After a long time, let’s get back to talking about trades, collected volumes, and graphic novels with THE DISCWORLD GRAPHIC NOVELS. This volume collects Terry Pratchett’s first two Discworld novels in comic form; The Colour of Magic & The Light Fantastic. And it’s pretty good.

Fantasy as a genre, like its sister genre Science Fiction, tends to branch out into an infinite number of variations and spins. So flexible is the fantastic, so versatile is the impossible, that it can easily hold nearly every other genre within its sphere (with the obvious exception of SF, which nonetheless shares this distinction). Once can have fantastic westerns, fantastic romances, fantastic war, etc.

You can even have fantastic comedy. Such is the case with the works of Terry Pratchett, namely his Discworld novels.

Beginning in the early eighties, the Discworld novels are set in the titular Discworld, a land balanced atop four elephants that in turn stand atop a massive, planet-sized sea turtle flying through space. And depending on what area of Discworld one comes from, it’s either a civilized paradise with advanced magic/technology, or a crapsack medieval world hovering somewhere around a low fantasy setting. But when I say low fantasy, I mean it is in the civilization surrounding Ankh-Morpork, the main city in the stories. However, fantasy elements run the entire spectrum in Discworld, be it the wizards jealously guarding arcane knowledge, to druids who build stone complexes the way we would build computers (with similar mentality), to a simple gingerbread house of fairy tales.

See, Discworld is both a celebration and a satire of the genre. The best way I could think to describe the Discworld novels is that they are fantasy’s answer to Douglas Adams’ series, The Hitchhiker’s Guide to the Galaxy. Once one realizes that, grasping the nature of what we’re in for becomes much easier.

This volume includes graphic novel versions of Pratchett’s first two Discworld Novels: The Colour of Magic (which OpenOffice seems to think is misspelled, proving the program is woefully anglophobic), and The Light Fantastic. These tell the misadventures of Twoflower, Discworld’s first tourist, and his guide Rincewind, inept and jaded wizard with a magic word of power lodged in his brain. They run hither and yon across their world, encountering danger at every turn, and generally having little idea what they’re doing, why they’re doing it, and how any of it matters in the long run.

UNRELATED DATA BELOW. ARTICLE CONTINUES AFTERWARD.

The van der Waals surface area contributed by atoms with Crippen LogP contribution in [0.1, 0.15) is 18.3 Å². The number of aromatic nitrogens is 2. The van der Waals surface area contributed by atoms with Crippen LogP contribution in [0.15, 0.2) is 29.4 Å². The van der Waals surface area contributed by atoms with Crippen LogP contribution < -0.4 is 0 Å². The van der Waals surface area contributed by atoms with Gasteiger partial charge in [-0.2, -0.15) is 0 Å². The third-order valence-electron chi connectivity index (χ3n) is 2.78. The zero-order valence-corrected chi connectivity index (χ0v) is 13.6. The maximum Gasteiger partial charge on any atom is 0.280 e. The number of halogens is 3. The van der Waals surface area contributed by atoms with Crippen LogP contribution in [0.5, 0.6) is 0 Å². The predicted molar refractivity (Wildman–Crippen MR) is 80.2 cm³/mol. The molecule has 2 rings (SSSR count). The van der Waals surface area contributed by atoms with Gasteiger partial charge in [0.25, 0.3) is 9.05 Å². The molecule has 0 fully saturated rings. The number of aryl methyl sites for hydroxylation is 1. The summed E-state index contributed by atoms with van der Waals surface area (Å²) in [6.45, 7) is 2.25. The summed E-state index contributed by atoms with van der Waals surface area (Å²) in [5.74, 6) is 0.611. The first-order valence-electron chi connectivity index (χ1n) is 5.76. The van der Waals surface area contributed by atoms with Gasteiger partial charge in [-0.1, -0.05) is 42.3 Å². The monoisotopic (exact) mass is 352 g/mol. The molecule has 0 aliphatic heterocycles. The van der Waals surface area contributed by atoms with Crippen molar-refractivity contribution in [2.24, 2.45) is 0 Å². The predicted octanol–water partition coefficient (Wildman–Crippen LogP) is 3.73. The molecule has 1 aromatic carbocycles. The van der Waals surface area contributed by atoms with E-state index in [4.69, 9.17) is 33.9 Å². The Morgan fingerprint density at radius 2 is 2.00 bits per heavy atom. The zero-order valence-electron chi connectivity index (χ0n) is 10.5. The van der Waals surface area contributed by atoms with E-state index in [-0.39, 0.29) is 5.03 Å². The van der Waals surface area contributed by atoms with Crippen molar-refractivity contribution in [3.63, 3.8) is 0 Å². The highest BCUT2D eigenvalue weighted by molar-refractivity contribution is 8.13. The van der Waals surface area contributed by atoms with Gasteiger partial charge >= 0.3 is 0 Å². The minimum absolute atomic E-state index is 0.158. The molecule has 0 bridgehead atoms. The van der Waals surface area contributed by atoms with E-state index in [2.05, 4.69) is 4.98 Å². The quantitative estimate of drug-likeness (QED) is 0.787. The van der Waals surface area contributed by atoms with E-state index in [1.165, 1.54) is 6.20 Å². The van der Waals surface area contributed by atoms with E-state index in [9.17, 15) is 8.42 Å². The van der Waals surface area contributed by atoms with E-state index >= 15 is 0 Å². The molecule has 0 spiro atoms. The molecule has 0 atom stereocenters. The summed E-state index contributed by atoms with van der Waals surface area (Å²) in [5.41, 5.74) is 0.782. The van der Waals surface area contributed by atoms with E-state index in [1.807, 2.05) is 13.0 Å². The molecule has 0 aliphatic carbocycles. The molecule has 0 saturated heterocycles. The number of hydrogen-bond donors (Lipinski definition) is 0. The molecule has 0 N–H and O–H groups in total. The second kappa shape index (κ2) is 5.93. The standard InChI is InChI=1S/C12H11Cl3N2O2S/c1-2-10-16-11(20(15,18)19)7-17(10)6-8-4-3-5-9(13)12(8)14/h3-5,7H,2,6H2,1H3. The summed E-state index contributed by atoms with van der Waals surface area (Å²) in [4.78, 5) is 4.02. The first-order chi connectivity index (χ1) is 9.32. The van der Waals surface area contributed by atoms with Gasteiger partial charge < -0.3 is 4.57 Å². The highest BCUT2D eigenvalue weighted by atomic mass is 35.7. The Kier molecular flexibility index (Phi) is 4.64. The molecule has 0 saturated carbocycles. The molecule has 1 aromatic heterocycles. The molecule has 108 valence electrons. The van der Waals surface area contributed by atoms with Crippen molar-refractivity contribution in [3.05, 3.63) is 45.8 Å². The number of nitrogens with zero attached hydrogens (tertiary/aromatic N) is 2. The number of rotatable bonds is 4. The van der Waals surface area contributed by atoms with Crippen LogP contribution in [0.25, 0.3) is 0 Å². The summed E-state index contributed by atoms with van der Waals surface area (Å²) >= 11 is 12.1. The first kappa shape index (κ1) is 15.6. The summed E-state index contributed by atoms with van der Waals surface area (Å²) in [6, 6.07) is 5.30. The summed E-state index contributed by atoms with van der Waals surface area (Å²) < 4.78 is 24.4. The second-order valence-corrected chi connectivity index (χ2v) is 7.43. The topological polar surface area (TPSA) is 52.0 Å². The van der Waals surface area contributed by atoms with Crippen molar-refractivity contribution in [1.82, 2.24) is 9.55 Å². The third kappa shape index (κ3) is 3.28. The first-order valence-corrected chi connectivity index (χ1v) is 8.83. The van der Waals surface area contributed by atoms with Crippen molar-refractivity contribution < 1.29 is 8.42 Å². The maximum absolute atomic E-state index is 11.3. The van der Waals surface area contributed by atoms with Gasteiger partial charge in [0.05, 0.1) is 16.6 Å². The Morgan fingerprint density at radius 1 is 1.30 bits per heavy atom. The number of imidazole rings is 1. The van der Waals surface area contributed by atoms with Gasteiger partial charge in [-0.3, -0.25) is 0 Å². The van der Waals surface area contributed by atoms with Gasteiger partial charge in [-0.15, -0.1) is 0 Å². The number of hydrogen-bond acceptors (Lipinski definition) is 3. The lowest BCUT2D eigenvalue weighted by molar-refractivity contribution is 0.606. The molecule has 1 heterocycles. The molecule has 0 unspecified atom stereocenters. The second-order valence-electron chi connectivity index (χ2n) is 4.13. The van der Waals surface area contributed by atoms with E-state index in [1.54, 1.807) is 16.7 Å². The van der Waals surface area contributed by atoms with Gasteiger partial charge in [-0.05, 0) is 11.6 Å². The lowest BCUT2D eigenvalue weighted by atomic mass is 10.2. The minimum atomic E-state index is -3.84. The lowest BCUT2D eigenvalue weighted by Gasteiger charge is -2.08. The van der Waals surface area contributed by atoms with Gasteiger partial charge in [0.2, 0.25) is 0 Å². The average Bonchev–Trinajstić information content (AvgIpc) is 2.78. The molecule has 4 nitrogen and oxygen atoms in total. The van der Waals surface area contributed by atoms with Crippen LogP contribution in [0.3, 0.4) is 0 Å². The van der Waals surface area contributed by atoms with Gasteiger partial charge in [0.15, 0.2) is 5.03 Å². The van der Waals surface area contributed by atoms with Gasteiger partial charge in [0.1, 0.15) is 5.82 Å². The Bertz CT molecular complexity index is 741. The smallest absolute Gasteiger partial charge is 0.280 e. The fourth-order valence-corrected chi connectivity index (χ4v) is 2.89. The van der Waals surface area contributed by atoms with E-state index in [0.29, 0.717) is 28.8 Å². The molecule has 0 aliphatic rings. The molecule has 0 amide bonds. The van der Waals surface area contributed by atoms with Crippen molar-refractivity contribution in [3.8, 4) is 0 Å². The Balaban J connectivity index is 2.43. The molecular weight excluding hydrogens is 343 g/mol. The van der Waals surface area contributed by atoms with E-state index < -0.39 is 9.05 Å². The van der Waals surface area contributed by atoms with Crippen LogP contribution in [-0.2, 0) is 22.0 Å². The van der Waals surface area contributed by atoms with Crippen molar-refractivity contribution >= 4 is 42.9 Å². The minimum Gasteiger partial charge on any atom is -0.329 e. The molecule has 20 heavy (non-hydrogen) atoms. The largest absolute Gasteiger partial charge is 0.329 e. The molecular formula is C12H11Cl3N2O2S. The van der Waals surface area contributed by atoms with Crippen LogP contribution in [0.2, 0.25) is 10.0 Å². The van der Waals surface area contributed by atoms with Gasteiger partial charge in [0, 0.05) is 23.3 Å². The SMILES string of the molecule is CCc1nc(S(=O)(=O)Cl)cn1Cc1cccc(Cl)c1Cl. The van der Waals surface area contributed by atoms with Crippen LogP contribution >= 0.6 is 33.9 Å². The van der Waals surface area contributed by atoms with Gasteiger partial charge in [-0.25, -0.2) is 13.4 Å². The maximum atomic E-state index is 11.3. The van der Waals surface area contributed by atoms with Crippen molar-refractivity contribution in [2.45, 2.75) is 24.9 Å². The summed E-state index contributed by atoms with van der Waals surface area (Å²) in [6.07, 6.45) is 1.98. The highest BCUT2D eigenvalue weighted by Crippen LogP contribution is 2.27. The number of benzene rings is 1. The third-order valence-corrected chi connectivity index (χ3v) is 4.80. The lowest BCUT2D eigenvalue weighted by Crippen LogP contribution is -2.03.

And it’s hilarious.

As I read through both parts, I became more convinced of the aptness of my comparison to Hitchhiker’s Guide, because the two share a lot of the same traits, principle among them subversion of classic tropes within their respective genres, as well as a penchant for using them as a metaphor for real world issues. Twoflower is not just a tourist, but also a risk analyst and insurance agent. When you add that to Ankh-Morpork, some ignorant bar owner, and a generally unlucky set of protagonists, and you have a city up in flames. And that’s just in the first few chapters. Add to that a Conan the Barbarian analogue named Cohen (who happens to be like eighty years old) and Death, who literally stalks Rincewind, and you have a story that can both love its chosen genre, and completely take the piss out of it at the same time.

As for the adaptation to the graphic medium, I can’t say for sure how good the conversion is, having never read the original novels. What I can say is the art style makes rich use of color and shading. Panel placement is inventive, and only rarely did I ever have trouble identifying who someone was if I was meant to know them. It sort of reminds me of another comic adaptation I read, that of Hitchhiker’s Guide if you can believe it. But that one was terrible, whereas this one less so.

Seriously, stay away from the old, three-issue, pre-film graphic novel of The Hitchhiker’s Guide to the Galaxy. It’s…not very good…though it contain everything I guess.

As for the Discworld graphic novels, I most certainly recommend it/them. They’re fun, well designed, and portray a world of chronically antagonistic magic and black humor. And it’s British, so it has to be at least slightly good.

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